Georgia sports agent Terry S. Watson used bundles of cash in efforts to sign future professional athletes while they were still playing at UNC-Chapel Hill while also enticing athletes at other schools in North Carolina and beyond, according to interviews and court documents.
With charges now filed against two of five expected defendants, a picture is emerging of an alleged network led by Watson that worked to secure athletes as clients from the top ranks of college sports. Authorities say it was done in violation of laws that prohibit agents from paying amateur college players.
Athletes at three schools other than UNC have been named in court papers: football players from the University of South Carolina, the University of Florida and N.C. Central University in Durham.
The court documents also say money from Watson didn’t just go to athletes – it was allegedly sent to their relatives, girlfriends, friends, and others associated with the athletes. In one instance, Watson apparently had to deal with an upset player after money was sent to a girlfriend who had broken up with him.
The allegations come from various court papers unsealed in recent months, as well as from an interview with a friend of Watson’s and limited comments by Orange County District Attorney Jim Woodall, who is prosecuting the case.
Agent prosecutions are rare, and the Watson case is believed to be the first of its kind in North Carolina. Authorities in Alabama, Louisiana and Florida have all prosecuted violations of agent laws in their states in the past two decades.
Watson, who turns 40 later this month and lives in Marietta, Ga., has not formally answered the 14 felony charges he now faces. He declined to comment Wednesday after appearing in court.
Several other schools?
State records in North Carolina and Georgia show that Watson formed his company, Watson Sports Agency, in the fall of 2005 while he was in law school at Samford University in Birmingham, Ala. Within two months, he was representing a future NFL Pro Bowl player from Samford, Cortland Finnegan.
Watson finished law school in 2006 and began adding clients, according to state records and the NFL Players Association. Among more than a dozen athletes he signed from the college ranks were players at Florida, Florida State, Miami (Fla.), South Carolina, Georgia, Notre Dame, Maryland and Clemson.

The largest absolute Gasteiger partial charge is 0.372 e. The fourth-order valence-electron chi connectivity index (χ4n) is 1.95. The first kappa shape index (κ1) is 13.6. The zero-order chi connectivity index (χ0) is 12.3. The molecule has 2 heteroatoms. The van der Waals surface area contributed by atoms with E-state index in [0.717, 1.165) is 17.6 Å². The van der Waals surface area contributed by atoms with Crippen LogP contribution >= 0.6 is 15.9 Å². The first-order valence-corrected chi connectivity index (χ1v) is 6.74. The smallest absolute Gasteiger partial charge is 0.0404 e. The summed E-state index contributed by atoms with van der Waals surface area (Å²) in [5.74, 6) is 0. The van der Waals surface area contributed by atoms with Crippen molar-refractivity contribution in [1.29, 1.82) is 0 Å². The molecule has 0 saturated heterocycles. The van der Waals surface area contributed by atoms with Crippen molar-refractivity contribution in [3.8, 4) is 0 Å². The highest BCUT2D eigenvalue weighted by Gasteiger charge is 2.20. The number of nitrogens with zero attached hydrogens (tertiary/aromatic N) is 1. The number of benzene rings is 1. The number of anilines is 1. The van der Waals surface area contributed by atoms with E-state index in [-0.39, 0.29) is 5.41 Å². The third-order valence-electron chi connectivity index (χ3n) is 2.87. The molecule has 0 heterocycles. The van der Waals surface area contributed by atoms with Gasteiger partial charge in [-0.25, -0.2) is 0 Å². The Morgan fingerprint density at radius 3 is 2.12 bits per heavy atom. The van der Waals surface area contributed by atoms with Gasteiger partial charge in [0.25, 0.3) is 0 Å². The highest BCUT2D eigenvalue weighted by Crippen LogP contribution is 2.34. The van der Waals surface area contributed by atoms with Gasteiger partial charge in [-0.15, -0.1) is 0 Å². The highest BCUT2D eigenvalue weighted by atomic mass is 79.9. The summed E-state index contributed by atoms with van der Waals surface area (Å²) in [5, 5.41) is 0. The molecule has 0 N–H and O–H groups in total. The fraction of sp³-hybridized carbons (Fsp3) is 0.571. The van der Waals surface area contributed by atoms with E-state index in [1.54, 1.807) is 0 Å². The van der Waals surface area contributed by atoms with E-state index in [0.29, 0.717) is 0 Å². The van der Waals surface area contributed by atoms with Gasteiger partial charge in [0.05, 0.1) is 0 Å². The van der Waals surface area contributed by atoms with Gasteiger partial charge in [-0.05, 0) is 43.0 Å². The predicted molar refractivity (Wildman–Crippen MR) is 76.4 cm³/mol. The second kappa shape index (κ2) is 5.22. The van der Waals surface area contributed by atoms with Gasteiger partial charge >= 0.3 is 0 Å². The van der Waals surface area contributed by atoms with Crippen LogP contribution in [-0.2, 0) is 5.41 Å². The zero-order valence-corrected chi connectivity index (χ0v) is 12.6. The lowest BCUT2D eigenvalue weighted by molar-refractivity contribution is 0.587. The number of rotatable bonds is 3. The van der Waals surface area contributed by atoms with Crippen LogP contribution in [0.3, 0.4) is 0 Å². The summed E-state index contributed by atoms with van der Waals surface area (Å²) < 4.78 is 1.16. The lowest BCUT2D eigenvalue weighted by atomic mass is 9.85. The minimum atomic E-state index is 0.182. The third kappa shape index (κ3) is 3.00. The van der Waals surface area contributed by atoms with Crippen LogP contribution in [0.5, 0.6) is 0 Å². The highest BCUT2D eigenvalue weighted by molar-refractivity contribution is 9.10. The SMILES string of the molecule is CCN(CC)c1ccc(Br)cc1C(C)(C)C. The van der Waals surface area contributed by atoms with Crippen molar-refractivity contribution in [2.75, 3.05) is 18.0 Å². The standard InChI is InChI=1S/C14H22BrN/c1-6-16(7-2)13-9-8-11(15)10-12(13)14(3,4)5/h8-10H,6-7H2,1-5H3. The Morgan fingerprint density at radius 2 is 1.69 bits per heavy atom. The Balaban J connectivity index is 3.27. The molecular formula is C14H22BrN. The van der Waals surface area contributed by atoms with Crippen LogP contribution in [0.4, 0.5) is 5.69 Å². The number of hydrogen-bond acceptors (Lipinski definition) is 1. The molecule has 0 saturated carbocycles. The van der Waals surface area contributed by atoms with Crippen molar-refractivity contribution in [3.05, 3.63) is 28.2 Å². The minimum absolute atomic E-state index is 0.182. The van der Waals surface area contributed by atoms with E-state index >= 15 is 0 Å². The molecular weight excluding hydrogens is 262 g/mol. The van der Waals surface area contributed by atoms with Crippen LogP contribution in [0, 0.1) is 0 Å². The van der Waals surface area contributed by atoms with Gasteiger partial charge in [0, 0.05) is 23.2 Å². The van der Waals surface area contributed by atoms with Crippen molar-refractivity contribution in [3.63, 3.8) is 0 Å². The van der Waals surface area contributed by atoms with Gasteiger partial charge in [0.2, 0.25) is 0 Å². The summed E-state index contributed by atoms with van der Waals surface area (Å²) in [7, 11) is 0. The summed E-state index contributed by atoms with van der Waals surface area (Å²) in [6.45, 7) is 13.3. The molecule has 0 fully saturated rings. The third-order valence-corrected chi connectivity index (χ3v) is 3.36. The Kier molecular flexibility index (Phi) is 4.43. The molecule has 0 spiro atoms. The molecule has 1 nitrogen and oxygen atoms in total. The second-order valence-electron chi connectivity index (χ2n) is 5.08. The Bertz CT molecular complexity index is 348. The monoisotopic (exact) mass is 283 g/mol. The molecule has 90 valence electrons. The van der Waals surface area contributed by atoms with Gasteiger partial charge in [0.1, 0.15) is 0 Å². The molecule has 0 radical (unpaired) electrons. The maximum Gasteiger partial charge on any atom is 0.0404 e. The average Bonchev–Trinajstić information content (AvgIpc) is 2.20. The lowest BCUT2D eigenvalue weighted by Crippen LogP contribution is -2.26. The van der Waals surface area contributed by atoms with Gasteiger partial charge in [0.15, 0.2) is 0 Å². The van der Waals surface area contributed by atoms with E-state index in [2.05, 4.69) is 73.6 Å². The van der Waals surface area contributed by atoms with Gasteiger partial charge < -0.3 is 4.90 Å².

Officials at those schools said they have not been contacted by investigators, were unaware of the court case or did not respond to requests.
Watson was suspended by the NFLPA in April after refusing to cooperate in its inquiry into his dealings.
Affidavits filed by an investigator for the N.C. Secretary of State’s office describe text messages between Watson and multiple athletes that were copied to a computer belonging to Watson. The computer was seized and examined by investigators in October 2012.
“Many of those text messages and numerous others are believed to contain information of illegal payments to the UNC-CH student-athletes, and student-athletes from other institutions in North Carolina and other states,” agent A.H. Jones wrote in an affidavit seeking to examine Watson’s bank records.
The affidavit also describes Western Union money wire transfers from Watson to “identifiable student-athletes from other states.”
According to several affidavits, Watson was providing cash payments to players he wanted as clients because he believed “this was the only way (he) could compete with the bigger athlete agents and their companies.”
Woodall, who has brought three other prosecutors into the case, said investigators have developed information about “activity” in at least four other states.
He could not provide further details about circumstances beyond UNC, citing the pending investigation. He said would not rule out investigative action at other North Carolina schools. He indicated nothing is imminent elsewhere.